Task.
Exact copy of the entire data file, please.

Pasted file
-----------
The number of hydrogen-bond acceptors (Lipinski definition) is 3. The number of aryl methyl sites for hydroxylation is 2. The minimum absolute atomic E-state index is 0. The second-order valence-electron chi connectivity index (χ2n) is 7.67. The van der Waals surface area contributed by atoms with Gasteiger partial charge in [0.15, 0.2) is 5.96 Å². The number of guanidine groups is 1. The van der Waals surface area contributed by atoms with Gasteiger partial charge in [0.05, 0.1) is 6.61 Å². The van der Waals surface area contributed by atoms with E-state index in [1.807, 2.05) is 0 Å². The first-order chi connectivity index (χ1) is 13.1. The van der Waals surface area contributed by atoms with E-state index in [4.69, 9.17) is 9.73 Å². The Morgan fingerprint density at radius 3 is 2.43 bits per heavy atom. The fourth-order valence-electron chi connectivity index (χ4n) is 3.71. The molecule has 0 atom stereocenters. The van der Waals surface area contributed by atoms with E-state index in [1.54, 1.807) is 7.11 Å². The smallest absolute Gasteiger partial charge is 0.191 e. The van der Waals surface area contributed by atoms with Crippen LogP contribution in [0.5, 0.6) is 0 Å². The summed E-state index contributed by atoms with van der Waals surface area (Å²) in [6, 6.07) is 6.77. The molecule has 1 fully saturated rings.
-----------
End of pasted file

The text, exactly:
The number of hydrogen-bond acceptors (Lipinski definition) is 3. The number of aryl methyl sites for hydroxylation is 2. The minimum absolute atomic E-state index is 0. The second-order valence-electron chi connectivity index (χ2n) is 7.67. The van der Waals surface area contributed by atoms with Gasteiger partial charge in [0.15, 0.2) is 5.96 Å². The number of guanidine groups is 1. The van der Waals surface area contributed by atoms with Gasteiger partial charge in [0.05, 0.1) is 6.61 Å². The van der Waals surface area contributed by atoms with E-state index in [1.807, 2.05) is 0 Å². The first-order chi connectivity index (χ1) is 13.1. The van der Waals surface area contributed by atoms with E-state index in [4.69, 9.17) is 9.73 Å². The Morgan fingerprint density at radius 3 is 2.43 bits per heavy atom. The fourth-order valence-electron chi connectivity index (χ4n) is 3.71. The molecule has 0 atom stereocenters. The van der Waals surface area contributed by atoms with E-state index in [1.54, 1.807) is 7.11 Å². The smallest absolute Gasteiger partial charge is 0.191 e. The van der Waals surface area contributed by atoms with Crippen LogP contribution in [0.5, 0.6) is 0 Å². The summed E-state index contributed by atoms with van der Waals surface area (Å²) in [6, 6.07) is 6.77. The molecule has 1 fully saturated rings.